by Paul C. Vitz, Spencer Publishing Co., Dallas, Texas, 1999,
ISBN 1-890-62625-2), 173 pages, $14.95
Dr. Paul Vitz is a psychology professor at New York University. In this book, Dr. Vitz looks into the question of how much atheism is caused by psychological problems, particularly the absence of fathers in children's lives.
Vitz begins by reviewing the validity of attempting to establish a psychological cause for atheism. He then reports the relationship that existed between leading atheists in the past and their fathers. His research is exhaustive and he covers the field well, including Nietzche, Hume, Russell, Sartre, Camas, Schopenhauer, Hubber, Meslier, Voltaire, d'Alembert, d'Holbach, Feuerbach, Butler, Freud, Wells, O'Hair, Ellis, and some lesser known atheists. All of these are shown to have had bad father relationships with their fathers.
After looking at atheists and their fathers, leading theists are examined in the same way. There is a very striking difference between the chosen theists and the chosen atheists. The remainder of the book attempts to anticipate questions on simple bias and over-generalizations. Vitz's evolution from an atheists to a believer is also explored.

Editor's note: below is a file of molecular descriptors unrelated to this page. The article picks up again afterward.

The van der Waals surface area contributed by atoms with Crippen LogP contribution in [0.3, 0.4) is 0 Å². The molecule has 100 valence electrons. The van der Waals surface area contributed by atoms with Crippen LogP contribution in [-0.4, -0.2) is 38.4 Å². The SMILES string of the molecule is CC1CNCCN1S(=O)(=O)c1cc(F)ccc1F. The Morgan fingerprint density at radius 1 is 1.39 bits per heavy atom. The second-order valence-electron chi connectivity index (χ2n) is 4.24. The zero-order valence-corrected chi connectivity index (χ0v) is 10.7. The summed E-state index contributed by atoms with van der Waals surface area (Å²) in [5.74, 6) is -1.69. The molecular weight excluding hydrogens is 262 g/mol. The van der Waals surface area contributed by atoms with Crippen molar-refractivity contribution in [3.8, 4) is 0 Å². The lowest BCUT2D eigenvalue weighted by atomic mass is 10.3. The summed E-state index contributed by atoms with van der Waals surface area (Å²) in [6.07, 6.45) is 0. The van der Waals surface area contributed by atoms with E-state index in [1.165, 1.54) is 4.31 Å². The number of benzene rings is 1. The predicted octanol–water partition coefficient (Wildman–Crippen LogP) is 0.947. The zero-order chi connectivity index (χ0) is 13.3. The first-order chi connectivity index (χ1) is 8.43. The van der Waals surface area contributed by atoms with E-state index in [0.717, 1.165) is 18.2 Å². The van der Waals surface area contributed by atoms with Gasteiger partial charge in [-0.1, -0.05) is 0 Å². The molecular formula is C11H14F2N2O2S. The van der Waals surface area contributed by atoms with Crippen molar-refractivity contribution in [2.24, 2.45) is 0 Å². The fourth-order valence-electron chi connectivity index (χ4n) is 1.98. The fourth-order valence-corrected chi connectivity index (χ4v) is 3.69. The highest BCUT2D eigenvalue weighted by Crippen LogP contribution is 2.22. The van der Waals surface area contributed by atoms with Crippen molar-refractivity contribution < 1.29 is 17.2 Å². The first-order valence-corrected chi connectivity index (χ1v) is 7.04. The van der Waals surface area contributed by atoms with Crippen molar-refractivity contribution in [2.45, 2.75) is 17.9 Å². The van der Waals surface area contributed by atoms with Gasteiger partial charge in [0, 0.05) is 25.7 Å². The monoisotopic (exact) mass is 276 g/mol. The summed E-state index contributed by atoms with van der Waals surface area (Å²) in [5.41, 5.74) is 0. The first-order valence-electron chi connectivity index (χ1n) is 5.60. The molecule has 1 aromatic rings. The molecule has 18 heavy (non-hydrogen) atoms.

This is an interesting book. We suspect it will stimulate some strong responses from atheists, but it is thorough and well-written, and it makes a good case. We recommend it as a book that contributes a new perspective on atheism and the importance of fathers in the growth and development of all humans.
Back to Contents Does God Exist?, JulAug01.